From the castle we made our way into the Alfama, a quiet residential area, getting lost in its labyrinthine streets, enjoying the quiet after the hustle around the castle, before stopping for vinho verde ('green wine', a young slightly effervescent Portuguese wine) in a cellar bar. The day was finished with a meal in a fado restaurant. Fado, literally 'fate' is often described as Portuguese blues, and our meal was accompanied by the melancholy vocals of two female and one male fado singers.

Our second full day in Lisbon was so wet that exploring the town had become an unappealing prospect so we headed to the Oceanario instead. Lisbon's oceanarium is one of Europe's largest and has enough exhibitions to kill a few hours. We weren't the only people avoiding the weather, and the queue to get inside curled around the building so that we were queuing in the weather we had come to avoid. Once we managed to get out of the rain, we enjoyed the thousands of fish and as we drip-dried, we circled around the enormous central tank. As we coiled around we got lower and lower, and deeper and deeper into the calming depths of the ocean. The evening saw the clouds abate and it was clear enough to venture out for a meal and we headed back to Bairro Alto which was quickly becoming our favourite place to dine in Lisbon.

The last few days in Lisbon were spent around the Belem area and in the areas around Baixa. We visited the tourist sites in Belem, the Padrao dos Descobrimentos which is a monument to the explorers and the Moorish Torre de Belem which is a favoured image representing Lisbon. A few hours were spent in the cloisters and the church of the Mosteiro dos Jeronimos which is a UNESCO World Heritage Site and an impressive example of European gothic architecture and a relaxing place to spend some time alone with your thoughts if you can avoid the crowds..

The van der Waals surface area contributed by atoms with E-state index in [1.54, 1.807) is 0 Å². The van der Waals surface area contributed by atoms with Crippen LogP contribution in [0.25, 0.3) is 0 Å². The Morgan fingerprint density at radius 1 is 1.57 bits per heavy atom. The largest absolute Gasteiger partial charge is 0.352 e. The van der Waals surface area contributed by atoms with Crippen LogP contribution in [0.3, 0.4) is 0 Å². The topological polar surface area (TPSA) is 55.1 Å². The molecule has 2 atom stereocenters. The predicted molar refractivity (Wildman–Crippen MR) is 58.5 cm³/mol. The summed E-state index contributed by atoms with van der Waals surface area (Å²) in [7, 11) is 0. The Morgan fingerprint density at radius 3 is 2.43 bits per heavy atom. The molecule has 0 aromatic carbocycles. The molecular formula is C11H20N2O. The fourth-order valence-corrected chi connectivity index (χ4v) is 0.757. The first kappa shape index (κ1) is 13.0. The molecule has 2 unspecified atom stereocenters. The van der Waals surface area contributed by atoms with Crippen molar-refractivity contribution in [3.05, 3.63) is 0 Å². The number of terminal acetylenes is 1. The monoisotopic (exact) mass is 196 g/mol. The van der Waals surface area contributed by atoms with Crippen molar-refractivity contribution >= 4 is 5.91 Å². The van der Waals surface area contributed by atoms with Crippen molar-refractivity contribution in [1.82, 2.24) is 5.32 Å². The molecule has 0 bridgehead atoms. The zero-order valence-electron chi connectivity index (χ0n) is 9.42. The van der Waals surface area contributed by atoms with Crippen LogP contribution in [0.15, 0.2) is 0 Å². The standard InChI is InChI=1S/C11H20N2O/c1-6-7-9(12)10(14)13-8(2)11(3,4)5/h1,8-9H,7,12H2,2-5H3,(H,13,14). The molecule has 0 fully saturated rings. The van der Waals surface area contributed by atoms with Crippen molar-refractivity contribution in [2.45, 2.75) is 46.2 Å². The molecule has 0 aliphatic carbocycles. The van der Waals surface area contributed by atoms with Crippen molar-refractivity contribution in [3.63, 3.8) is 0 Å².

And of course we ate custard, amongst other things. Notable food consumed included pastel del natas from the famous Antiga Confeitaria de Belem which has been serving these delicious custard desserts since 1837, chicken from Bom Jardim, Rei dos Frangos, and a pork sandwich from Bifanas deservedly recommended by Anthony Bourdain.

Lisbon has more to see and more custard to eat than can be fully experienced in five days. It's vibrant street life and the variety of the city's different areas mean you could spend days watching people, discovering hidden places and enjoying everything that this wonderful city has to offer. The custard, beauty and diversity will surely bring us back here in the future.

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20th December 2014

We've done a lot of travel but have not made it to Portugal yet. I hate to admit I didn't know one of the specialties in Lisbon was custard. It might have made me go there sooner if I'd known. You've lured us in with talk of beautiful pottery, photos of fantastic peacocks, scenic rooftops and closed the deal with cobbled streets near El Gordo. That stop is now on our list. Thanks for a wonderful blog.